The Knesset on Wednesday rejected a bill proposed by an opposition lawmaker aimed at enshrining in law plans to build a permanent, pluralistic prayer section at the Western Wall in Jerusalem.
The move was aimed at countering a government decision from two weeks ago to suspend an agreement with liberal Jewish movements to establish the pluralistic prayer plaza.
Zionist Union MK Nachman Shai, who co-chairs the Knesset caucus responsible for improving Israel’s ties with Jewish communities abroad, said of the rejection of his bill, “This is nothing is new. The government is choosing a tactic of deferring and suspending in order not to deal with the Western Wall deal.”
Shai said his bill, drafted in 2016 but only presented to parliament on Wednesday, was an opportunity to reverse a mistaken decision.
Prime Minister Benjamin Netanyahu has been facing harsh criticism over a pair of decisions last week to renege on a January 2016 commitment to significantly upgrade the pluralistic prayer area at the Western Wall, and to advance a controversial bill critics say grants the ultra-Orthodox a monopoly over conversions to Judaism in Israel.
“The government decision to retract the Western Wall agreement is a significant threat to the unity of the Jewish people and to the historic ties between the State of Israel and the Jewish people,” Shai said in a statement Tuesday.
The decisions, taken at the behest of Netanyahu’s ultra-Orthodox coalition members, were met with fierce opposition from American-Jewish groups, philanthropists, businessmen and various figures active in the Jewish world, as well as Israeli politicians, who expressed dismay and disappointment. Some have intimated the decisions might impact financial contributions to Israel and warned of eroding support for the Jewish state.
“The state, which was founded in order to assure religious and political freedom for the Jewish nation, is destroying with its own hands the most fundamental pillars of the nation-state of the Jewish people and leaving millions of Jews disappointed and in pain,” Shai continued.
“Impacting the freedom of religion of millions of Jews is to spit in their faces. Israel knows how to ask, but it doesn’t know how to give.”
Netanyahu has insisted that despite the cabinet decision, work will continue to develop what is currently a temporary pluralistic prayer section in the area of Robnison’s Arch, an archaeological site that is an extension of the Western Wall.
Non-Orthodox prayer has been permitted at the location for almost two decades, but liberal Jewish movements are demanding that it be upgraded to a permanent installation and that access to the area be improved to put it on a par with the more iconic Western Wall. Under the terms of the agreement the area was to be administered by a council of representatives from liberal streams of Judaism together with state appointed officials.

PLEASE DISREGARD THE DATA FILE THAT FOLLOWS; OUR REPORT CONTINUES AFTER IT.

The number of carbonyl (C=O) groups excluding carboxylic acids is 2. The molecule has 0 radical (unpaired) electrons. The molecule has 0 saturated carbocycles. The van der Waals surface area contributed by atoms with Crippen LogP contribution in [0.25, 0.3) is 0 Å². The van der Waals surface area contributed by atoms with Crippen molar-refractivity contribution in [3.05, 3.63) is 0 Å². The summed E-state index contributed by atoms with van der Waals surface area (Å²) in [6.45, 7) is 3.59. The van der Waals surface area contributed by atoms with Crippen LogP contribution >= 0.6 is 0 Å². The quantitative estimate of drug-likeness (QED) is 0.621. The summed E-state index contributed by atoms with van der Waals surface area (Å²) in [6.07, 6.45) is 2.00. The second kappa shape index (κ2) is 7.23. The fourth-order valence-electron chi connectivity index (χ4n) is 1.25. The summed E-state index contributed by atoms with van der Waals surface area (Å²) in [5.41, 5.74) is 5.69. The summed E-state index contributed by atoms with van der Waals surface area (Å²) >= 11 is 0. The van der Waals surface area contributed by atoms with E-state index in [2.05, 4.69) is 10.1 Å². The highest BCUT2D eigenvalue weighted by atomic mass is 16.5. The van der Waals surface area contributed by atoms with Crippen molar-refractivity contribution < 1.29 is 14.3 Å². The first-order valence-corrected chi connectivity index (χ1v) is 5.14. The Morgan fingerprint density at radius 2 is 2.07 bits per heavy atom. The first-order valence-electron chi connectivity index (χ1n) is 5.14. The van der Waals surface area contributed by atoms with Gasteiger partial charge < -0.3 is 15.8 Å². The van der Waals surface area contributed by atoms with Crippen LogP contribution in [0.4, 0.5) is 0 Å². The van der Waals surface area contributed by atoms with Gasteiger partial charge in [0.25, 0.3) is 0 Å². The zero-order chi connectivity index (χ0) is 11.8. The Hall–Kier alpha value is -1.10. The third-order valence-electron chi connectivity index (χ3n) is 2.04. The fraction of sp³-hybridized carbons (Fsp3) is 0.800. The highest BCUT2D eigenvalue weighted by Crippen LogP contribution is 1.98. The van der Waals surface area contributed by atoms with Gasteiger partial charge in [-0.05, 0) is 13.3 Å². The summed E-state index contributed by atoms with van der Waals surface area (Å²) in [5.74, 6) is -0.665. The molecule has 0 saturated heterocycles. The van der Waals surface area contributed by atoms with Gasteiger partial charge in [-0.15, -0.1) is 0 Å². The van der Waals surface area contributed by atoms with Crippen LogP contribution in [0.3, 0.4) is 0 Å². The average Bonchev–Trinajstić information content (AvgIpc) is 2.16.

“This [decision] was a stupid, irresponsible, reckless and unnecessary step that should be reversed, and this is the opportunity,” Shai said and called on coalition members to break ranks and support the bill.
Presented as a member bill, the proposal requires a preliminary reading in the Knesset before moving on to a committee for fine tuning and going up for further readings.
Some coalition members have voiced their opposition to the government’s suspension of the agreed upon plan — notably Defense Minister Avigdor Liberman, who leads the Yisrael Beytenu party ,and National Infrastructure Minister Yuval Steinitz, a member of the Likud party led by Netanyahu.
Liberman and Steinitz both voted against the cabinet decision last week to suspend the plan.
The conversion bill was frozen on Friday amid the uproar, with Netanyahu announcing that a state-appointed committee would try to reach an “agreed-upon arrangement within our people” over the next six months.
Speaking Monday at a Fourth of July celebrations at the residence of US ambassador to Israel David Friedman in Herzliya, Netanyahu said he was committed and “will remain committed to making every Jew feel at home in Israel, including at the Kotel [Western Wall],” which he repeated twice for emphasis.
“All we need is patience and perseverance. Patience, perseverance and courage is what the founders of America had in abundance,” he said.
On July 30 the High Court of Justice is to hear a suit against the government that was filed by the Reform and Conservative movements together with the Women of the Wall — a feminist prayer group. The government has until July 12 to respond to the petition that demands the Reform and Conservative movements be given their own permanent prayer section rather than the existing temporary one. They demand it either be at Robinson’s Arch or drawn from the current orthodox section.
The Western Wall, the holiest place of prayer for Jews, is honored as a remnant of a wall supporting the Second Temple complex, which was destroyed by the Romans in 70 CE. It has unparalleled religious and symbolic importance to the Jewish people.